My final message before retirement, applied what I learned from Scripture and baseball to recreate a game between Major League All Stars against the staff of our church. Sounds crazy but the lessons are very real. But something is not right. Something is missing. A critical ingredient is left out. Yes, we play as members of God’s team. Yes, we understand our God-given gifts. Yes, we run the bases of spiritual maturity as the church becomes a catalyst for growth but something of God is simply not there.


For answers we need to return to the play by play of the game.


In the top of the ninth inning, “Iron Man” Cal Ripken runs home and collides with church team catcher, “Beethoven” Baird injuring “Beethoven’s” hand. He must leave the game and there is no one to substitute. What will our church team do now? “I need help!” cries Lightening” Larry, the manager. Tommy Lasorda, the All Stars manager quickly replies with a sneer, “You’ll have to ask someone from the stands. Maybe one of the spectators will volunteer to play.” Now the game is getting nasty…

Lesson one: In life as in sports, experiencing the thrill of victory and the agony of defeat are equally important. Becoming a follower of God was never meant to be a never-ending string of joy, laughter and success. Losing, tragedy and grief often represent our journey. Either way, we are meant to be players on God’s team and how we play, win or lose defines who we are.

Speaking of challenges, our church team manager is getting nowhere asking for a volunteer. No, wait a minute. Someone is coming down from the stands. I’ve never seen him before. Who is this guy? The stranger entered the field with a step firm and light; “Give me the mask and mitt,” he said; “let’s finish the fight. His hair was sprinkled here and there with streaks of gray. Around his eyes and on his brow a bunch of wrinkles lay. The stranger picked up the catcher’s mitt and got into position. “Play ball!” shouted the umpire and the game resumed.


Lesson two: Romans teaches that we are all players on God’s team and each of us has different work to do. We belong to each other and we need each other. We especially need God. Good baseball players understand their strengths and weaknesses so when playing together as a team they know who should play where. Paul challenges us to know our gifts and play where we are needed.


Robb the Lobb heaved two strikes, at the mighty Babe Ruth. The stranger caught both and did not seem to heed. On the third pitch, Babe took a ferocious swing and found nothing but air. The side was put out and the score stood 6 to 4. Our church team had one more chance. “Singin” Jennifer went out on strikes and Jumpin’ Jillian was put out at first. But Cryin’ Carol walked and Demon David smashed a double. With players on second and third, up came the stranger. Was this how the game was going to end? Everything was in the hands of a mysterious stranger. Is there a lesson here?


Lesson Three: Using a baseball diamond we learn how our church should be a catalyst for spiritual growth. You learn about the church and make your commitment in the batter’s box then move to first base and you strengthen your relationship with God and the church you move to second where you put your knowledge to use through ministry and move to third base. Home plate is where you practice everything you’ve learned as you become a leader for others.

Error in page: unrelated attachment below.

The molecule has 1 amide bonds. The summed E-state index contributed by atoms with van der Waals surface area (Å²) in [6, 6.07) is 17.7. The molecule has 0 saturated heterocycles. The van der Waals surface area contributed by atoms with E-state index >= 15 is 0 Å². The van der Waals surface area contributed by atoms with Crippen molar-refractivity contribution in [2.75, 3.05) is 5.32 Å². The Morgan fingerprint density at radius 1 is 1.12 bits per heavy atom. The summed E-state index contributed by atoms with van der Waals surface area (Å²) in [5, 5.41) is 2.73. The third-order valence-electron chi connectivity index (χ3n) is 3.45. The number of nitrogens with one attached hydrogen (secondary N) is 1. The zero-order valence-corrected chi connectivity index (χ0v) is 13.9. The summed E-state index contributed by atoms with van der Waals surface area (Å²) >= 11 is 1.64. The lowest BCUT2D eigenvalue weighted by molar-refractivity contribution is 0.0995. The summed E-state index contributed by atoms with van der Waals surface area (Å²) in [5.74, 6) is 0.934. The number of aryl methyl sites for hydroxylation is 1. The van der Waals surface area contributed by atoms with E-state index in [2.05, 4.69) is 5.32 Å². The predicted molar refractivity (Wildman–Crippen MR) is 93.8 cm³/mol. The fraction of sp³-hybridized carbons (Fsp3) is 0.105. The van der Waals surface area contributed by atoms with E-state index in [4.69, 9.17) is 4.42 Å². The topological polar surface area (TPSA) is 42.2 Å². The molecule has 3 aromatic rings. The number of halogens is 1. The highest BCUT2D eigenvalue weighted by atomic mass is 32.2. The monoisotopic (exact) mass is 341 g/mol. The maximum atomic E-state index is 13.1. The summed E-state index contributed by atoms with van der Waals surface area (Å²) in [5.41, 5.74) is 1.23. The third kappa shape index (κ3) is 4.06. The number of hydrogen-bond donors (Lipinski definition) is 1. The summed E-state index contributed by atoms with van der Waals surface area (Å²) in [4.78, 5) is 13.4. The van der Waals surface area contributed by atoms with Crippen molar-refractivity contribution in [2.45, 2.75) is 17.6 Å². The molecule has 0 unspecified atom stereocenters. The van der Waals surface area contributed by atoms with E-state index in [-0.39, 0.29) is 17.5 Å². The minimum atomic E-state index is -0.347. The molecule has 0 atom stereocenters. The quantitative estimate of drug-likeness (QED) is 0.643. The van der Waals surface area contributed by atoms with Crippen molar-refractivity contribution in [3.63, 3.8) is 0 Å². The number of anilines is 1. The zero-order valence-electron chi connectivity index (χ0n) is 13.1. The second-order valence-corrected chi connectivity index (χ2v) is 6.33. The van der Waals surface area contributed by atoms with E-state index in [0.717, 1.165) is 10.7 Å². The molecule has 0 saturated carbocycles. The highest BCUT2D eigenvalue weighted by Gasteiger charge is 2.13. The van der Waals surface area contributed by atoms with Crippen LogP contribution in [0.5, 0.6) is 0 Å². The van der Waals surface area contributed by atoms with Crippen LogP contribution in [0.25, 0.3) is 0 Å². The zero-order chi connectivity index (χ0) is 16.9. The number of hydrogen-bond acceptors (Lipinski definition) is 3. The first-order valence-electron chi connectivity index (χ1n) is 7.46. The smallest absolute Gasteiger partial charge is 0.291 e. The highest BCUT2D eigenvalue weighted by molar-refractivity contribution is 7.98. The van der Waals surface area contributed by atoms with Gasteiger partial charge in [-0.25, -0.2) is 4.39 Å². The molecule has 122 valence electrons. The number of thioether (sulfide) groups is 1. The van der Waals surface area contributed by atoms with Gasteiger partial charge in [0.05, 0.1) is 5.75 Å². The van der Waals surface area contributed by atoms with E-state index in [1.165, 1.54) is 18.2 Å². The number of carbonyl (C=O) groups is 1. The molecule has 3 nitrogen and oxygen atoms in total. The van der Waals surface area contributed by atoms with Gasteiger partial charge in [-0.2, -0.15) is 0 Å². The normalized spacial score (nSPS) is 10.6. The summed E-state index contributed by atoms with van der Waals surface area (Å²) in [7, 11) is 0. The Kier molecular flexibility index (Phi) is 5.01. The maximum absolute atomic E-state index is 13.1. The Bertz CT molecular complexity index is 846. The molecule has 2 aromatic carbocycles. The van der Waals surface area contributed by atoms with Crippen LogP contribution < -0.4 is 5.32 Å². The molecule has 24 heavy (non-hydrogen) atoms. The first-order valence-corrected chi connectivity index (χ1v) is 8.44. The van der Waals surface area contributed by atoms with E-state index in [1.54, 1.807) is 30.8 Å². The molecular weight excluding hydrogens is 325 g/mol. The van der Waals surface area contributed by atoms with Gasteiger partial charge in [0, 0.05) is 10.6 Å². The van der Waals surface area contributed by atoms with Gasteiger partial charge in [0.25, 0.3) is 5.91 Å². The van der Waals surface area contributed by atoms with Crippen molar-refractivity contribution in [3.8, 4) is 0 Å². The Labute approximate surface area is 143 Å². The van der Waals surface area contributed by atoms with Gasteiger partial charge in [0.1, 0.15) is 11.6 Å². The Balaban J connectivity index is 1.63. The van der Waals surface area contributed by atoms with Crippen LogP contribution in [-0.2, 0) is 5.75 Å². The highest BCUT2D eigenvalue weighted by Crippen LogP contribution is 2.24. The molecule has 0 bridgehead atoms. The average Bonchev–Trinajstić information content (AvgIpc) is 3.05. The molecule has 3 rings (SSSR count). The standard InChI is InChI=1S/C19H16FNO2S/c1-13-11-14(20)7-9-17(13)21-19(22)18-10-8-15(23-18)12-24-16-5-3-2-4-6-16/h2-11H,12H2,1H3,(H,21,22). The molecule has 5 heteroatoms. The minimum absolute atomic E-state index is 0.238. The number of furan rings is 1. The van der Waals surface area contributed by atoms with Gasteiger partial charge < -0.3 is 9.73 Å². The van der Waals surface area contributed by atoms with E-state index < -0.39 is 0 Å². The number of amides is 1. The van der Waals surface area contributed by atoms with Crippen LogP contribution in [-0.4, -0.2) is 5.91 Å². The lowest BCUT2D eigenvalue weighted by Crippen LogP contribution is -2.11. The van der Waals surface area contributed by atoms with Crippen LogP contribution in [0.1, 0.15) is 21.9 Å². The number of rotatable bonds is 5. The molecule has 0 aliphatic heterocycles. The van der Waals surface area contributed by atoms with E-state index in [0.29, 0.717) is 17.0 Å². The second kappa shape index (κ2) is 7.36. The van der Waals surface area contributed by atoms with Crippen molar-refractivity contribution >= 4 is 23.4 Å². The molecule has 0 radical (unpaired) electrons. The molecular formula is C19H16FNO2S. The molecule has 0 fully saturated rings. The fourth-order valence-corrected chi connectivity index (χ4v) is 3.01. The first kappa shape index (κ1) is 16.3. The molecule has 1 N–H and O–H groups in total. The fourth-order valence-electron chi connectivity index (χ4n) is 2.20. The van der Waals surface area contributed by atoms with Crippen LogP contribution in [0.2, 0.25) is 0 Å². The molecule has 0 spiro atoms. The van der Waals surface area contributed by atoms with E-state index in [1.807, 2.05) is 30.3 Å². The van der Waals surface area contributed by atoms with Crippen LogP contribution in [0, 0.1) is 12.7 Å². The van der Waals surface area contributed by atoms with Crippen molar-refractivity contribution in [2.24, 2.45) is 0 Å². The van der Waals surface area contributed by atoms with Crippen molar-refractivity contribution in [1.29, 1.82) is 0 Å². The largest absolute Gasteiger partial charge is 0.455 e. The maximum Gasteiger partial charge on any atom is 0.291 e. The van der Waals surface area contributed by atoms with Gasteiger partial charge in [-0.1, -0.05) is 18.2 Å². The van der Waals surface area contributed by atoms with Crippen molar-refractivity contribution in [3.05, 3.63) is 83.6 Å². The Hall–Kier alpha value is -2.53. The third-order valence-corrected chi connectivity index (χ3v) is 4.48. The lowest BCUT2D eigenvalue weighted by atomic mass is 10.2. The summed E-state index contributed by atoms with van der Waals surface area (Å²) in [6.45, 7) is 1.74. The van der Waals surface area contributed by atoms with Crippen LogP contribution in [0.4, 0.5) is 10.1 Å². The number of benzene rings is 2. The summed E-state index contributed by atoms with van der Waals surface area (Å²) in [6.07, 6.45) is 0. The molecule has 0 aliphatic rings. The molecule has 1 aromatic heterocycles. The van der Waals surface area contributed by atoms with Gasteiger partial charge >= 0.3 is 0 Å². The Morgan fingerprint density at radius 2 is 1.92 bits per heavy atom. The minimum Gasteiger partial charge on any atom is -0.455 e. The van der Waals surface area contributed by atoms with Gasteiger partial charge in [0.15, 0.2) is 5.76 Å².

The strangers’ feet were planted, his face serene, as the pitcher looked his way and grinned before heaving a fastball. The echo of that fearful swat still lingers. High, fast and far the ball flew as it sailed over the high fence. Three runs came in and victory belonged to our church team. The players and fans gathered round to cheer the stranger. “What is your name?” the captain asked. “Tell us your name,” cried all. As down his cheeks great tears of joy were seen to run and fall. For one brief moment the stranger was still, then he smiled and murmured soft and low: “I’m the mighty Casey who struck out many years ago.”


Wow! In the original poem, “Casey at the Bat,” Casey strikes out and Mudville is left to contemplate: “What could have been.” But with God there is always redemption. Clarence McDonald wrote a poem, “Casey, Twenty Years Later.” The final part of our game play by play comes from that poem, where the mighty Casey is redeemed just as we are redeemed through Christ.


Can anything ever separate us from Christ’s love? Does it mean God no longer loves us if we have trouble or calamity? Will God stop loving us if we play poorly and lose to the other team? The eternal answer is a resounding, “No! Our fears for today, our worries about tomorrow and even the powers of hell simply cannot keep God’s love away.” (Romans Parts of 8:35-38) 


There is the missing ingredient from my final message. No Scriptural Message is complete without this all-important promise. Whether we win or lose. Whether we play or sit in the dugout. Whether hitting a home run or striking out… nothing can keep God away. God’s grace will accompany us from the moment of acceptance to the forever of eternity. 


Now, that’s a sure thing. One baseball game where God has already declared you a winner.